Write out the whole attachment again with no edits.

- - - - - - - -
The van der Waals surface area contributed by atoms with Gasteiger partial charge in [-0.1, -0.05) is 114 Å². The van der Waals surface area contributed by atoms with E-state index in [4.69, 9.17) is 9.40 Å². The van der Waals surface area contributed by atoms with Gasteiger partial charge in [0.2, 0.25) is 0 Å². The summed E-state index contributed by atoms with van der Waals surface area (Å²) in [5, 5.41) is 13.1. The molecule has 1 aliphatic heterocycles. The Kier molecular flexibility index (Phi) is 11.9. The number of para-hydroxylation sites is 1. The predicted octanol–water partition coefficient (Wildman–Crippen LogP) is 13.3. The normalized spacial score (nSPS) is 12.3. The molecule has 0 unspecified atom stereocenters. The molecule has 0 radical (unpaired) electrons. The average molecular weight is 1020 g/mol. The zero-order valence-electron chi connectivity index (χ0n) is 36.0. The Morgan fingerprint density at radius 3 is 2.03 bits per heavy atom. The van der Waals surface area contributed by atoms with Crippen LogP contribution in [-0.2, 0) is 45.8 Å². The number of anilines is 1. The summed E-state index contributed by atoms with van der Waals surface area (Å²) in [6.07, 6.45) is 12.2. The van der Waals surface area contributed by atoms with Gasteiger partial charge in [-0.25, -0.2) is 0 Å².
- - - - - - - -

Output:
The van der Waals surface area contributed by atoms with Gasteiger partial charge in [-0.1, -0.05) is 114 Å². The van der Waals surface area contributed by atoms with E-state index in [4.69, 9.17) is 9.40 Å². The van der Waals surface area contributed by atoms with Gasteiger partial charge in [0.2, 0.25) is 0 Å². The summed E-state index contributed by atoms with van der Waals surface area (Å²) in [5, 5.41) is 13.1. The molecule has 1 aliphatic heterocycles. The Kier molecular flexibility index (Phi) is 11.9. The number of para-hydroxylation sites is 1. The predicted octanol–water partition coefficient (Wildman–Crippen LogP) is 13.3. The normalized spacial score (nSPS) is 12.3. The molecule has 0 unspecified atom stereocenters. The molecule has 0 radical (unpaired) electrons. The average molecular weight is 1020 g/mol. The zero-order valence-electron chi connectivity index (χ0n) is 36.0. The Morgan fingerprint density at radius 3 is 2.03 bits per heavy atom. The van der Waals surface area contributed by atoms with Crippen LogP contribution in [-0.2, 0) is 45.8 Å². The number of anilines is 1. The summed E-state index contributed by atoms with van der Waals surface area (Å²) in [6.07, 6.45) is 12.2. The van der Waals surface area contributed by atoms with Gasteiger partial charge in [-0.25, -0.2) is 0 Å².